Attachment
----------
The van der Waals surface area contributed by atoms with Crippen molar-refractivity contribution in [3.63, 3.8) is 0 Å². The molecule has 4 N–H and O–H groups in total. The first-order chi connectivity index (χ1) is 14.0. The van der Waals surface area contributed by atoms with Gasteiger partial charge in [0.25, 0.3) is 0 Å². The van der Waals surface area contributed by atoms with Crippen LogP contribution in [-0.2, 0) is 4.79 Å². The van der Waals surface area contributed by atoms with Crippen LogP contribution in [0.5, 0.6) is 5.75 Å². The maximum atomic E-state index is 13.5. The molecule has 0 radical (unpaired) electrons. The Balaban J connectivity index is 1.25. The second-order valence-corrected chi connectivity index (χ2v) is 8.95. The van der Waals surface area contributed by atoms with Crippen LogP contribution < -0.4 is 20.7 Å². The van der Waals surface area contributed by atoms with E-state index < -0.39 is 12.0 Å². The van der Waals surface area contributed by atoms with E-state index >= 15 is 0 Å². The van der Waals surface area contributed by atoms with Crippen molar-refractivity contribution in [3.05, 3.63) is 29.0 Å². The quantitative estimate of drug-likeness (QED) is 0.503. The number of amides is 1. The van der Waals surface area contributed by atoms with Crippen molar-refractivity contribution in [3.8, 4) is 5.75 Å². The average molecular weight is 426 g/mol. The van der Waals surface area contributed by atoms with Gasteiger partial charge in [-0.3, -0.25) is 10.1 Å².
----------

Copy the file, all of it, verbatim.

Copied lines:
The van der Waals surface area contributed by atoms with Crippen molar-refractivity contribution in [3.63, 3.8) is 0 Å². The molecule has 4 N–H and O–H groups in total. The first-order chi connectivity index (χ1) is 14.0. The van der Waals surface area contributed by atoms with Gasteiger partial charge in [0.25, 0.3) is 0 Å². The van der Waals surface area contributed by atoms with Crippen LogP contribution in [-0.2, 0) is 4.79 Å². The van der Waals surface area contributed by atoms with Crippen LogP contribution in [0.5, 0.6) is 5.75 Å². The maximum atomic E-state index is 13.5. The molecule has 0 radical (unpaired) electrons. The Balaban J connectivity index is 1.25. The second-order valence-corrected chi connectivity index (χ2v) is 8.95. The van der Waals surface area contributed by atoms with Crippen LogP contribution < -0.4 is 20.7 Å². The van der Waals surface area contributed by atoms with E-state index < -0.39 is 12.0 Å². The van der Waals surface area contributed by atoms with E-state index >= 15 is 0 Å². The van der Waals surface area contributed by atoms with Crippen molar-refractivity contribution in [3.05, 3.63) is 29.0 Å². The quantitative estimate of drug-likeness (QED) is 0.503. The number of amides is 1. The van der Waals surface area contributed by atoms with Crippen molar-refractivity contribution in [3.8, 4) is 5.75 Å². The average molecular weight is 426 g/mol. The van der Waals surface area contributed by atoms with Gasteiger partial charge in [-0.3, -0.25) is 10.1 Å².